BI (Nearly) MIA at SAP's SAPPHIRE Event

The topic of BI was largely missing in action at this week's SAPPHIRE event, though John Schwarz, CEO of Business Objects, an SAP Company, did give a keynote address today. One of the highlights of the presentation was a demo of the Polestar search interface running on top of the SAP BI Accelerator - more evidence that in-memory technology is getting fast-track attention.

Doug Henschen, Executive Editor, Enterprise Apps

May 6, 2008

4 Min Read

The topic of business intelligence was largely missing in action at this week's SAPPHIRE event, though John Schwarz, CEO of Business Objects, an SAP Company, did give a keynote address today (albeit at 4:30 pm - not exactly prime time). One of the highlights of the presentation was a demo of Polestar running on top of the SAP BI Accelerator. Polestar is Business Object's search-style interface for BI while BIA is SAP's in-memory analytic appliance. The demo presented more evidence that in-memory technology will get fast-track attention in the SAP/Business Objects integration.The only BI-related hard news at SAPPHIRE has been a minor Business Objects-related partnership announcement. The big news from Orlando is clearly the announcement of NetWeaver Business Process Management and NetWeaver Rules Management, developments we've been expecting for some time and which Sandy Kemsley has blogged about in detail.

Schwarz's keynote largely revisited many now-familiar slides and positioning statements on the SAP-Business Objects combination, though he did customize it to the SAP-customer audience. The demos were fresher, highlighting capabilities available since the BusinessObjects XI 3.0 release in mid February. SAP has previously made statements about plans to bundle Polestar and BIA, but this was the first time I've seen it running live.

For those who haven't seen Polestar, it's pretty impressive. "It's aimed at those for whom right-clicking is too complicated," explained Donald McCormick, the product marketing VP who handled the demo. "They need something dead simple… Polestar is going to open up BI to a new class of casual user."

When I hear "dead simple" and "BI meets search," I picture a Google-like search box on a bare white page, but Polestar puts query results in context with a nice array of data visualizations. As you select new dimensions and drill down, animations take you from one cut of the data to another to help you understand what you're looking at.

"The one thing we worried about when we were developing Polestar was that people would start throwing buckets of data into it because it's so easy to use," said McCormick. "We were genuinely worried about scalability, but with the SAP acquisition, we came across the BI Accelerator."

McCormick then popped open an instance of Polestar running on BIA on top of a Business Warehouse said to be at SAP's headquarters in Walldorf, Germany. Clicks between dimensions showed that the analyses were examining about one billion records, yet the lag between views was little more than a second. Most importantly, the in-memory approach means "there are no pre-defined paths, and I didn't have to pre-define hierarchies," said McCormick. "I have full latitude to explore all available data in the warehouse."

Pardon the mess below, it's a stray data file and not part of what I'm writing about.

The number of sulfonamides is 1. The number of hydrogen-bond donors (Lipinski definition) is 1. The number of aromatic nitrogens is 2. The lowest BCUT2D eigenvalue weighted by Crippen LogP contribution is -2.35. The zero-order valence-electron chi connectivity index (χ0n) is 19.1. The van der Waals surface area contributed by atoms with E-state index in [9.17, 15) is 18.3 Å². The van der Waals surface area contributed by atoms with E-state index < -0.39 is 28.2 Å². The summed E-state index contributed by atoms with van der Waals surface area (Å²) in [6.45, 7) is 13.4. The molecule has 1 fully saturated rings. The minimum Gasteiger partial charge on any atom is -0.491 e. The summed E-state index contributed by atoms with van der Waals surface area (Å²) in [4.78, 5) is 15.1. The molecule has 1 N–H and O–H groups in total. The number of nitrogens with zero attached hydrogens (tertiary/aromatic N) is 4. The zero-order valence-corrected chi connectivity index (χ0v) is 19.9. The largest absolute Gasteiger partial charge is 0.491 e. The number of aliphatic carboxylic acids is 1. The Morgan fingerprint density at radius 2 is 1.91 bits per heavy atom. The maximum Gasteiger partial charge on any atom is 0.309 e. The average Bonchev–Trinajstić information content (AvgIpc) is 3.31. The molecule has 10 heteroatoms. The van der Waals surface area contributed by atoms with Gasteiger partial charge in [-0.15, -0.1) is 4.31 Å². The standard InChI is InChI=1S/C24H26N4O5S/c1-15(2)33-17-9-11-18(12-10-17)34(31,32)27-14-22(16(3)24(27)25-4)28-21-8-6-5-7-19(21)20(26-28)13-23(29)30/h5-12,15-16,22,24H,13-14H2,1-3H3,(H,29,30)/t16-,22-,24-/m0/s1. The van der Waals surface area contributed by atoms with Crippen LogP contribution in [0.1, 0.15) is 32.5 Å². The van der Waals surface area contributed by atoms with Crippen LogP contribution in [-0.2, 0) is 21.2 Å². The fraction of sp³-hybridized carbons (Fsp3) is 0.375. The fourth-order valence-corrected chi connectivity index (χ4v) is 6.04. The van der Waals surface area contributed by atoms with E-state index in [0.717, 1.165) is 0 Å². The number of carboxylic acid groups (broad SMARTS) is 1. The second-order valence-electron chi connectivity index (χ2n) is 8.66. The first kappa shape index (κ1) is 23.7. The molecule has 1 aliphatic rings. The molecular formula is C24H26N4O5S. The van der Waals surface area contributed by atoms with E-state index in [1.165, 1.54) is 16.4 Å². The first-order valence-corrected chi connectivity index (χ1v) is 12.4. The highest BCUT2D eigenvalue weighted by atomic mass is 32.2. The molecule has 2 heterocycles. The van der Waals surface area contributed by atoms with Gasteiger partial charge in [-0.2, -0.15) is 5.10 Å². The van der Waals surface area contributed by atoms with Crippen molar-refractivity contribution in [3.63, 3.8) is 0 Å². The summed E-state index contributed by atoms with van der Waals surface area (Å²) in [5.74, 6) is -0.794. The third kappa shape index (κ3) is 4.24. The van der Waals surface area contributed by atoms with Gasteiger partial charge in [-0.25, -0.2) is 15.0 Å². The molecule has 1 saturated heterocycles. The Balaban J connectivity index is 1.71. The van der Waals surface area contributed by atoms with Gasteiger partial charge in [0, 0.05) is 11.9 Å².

Unfortunately, McCormick could only say that the Polestar-BIA combination will "hopefully be available later this year," which kind of took the wind out of my sails.

The second demo during Schwarz's presentation covered the slick, Web 2.0-style Xcelsius interface delivering results from Business Objects Text Analytics, which is based on the text-mining technology acquired with Inxight. McCormick gave the impression things like voice-of-the-customer text analysis capabilities are unique and new in the market, but Inxight, Clarabridge, SAS and others pioneered this stuff long ago (see this week's story on what Gaylord Hotels already has running in production).

The last demo showed GRC (governance, risk and compliance) assets from SAP integrated with EPM (enterprise performance management) apps from Business Objects, but I'm guessing a CFO could make better sense of the nuances than I could. The next step will be to bring the same level of integration to operational areas, Schwarz said, but again the promise was to do it "later this year." In short, most of the big payoffs in the SAP-Business Objects combination are somewhere over the horizon.The topic of BI was largely missing in action at this week's SAPPHIRE event, though John Schwarz, CEO of Business Objects, an SAP Company, did give a keynote address today. One of the highlights of the presentation was a demo of the Polestar search interface running on top of the SAP BI Accelerator - more evidence that in-memory technology is getting fast-track attention.

About the Author(s)

Doug Henschen

Executive Editor, Enterprise Apps

Doug Henschen is Executive Editor of InformationWeek, where he covers the intersection of enterprise applications with information management, business intelligence, big data and analytics. He previously served as editor in chief of Intelligent Enterprise, editor in chief of Transform Magazine, and Executive Editor at DM News. He has covered IT and data-driven marketing for more than 15 years.

Never Miss a Beat: Get a snapshot of the issues affecting the IT industry straight to your inbox.

You May Also Like


More Insights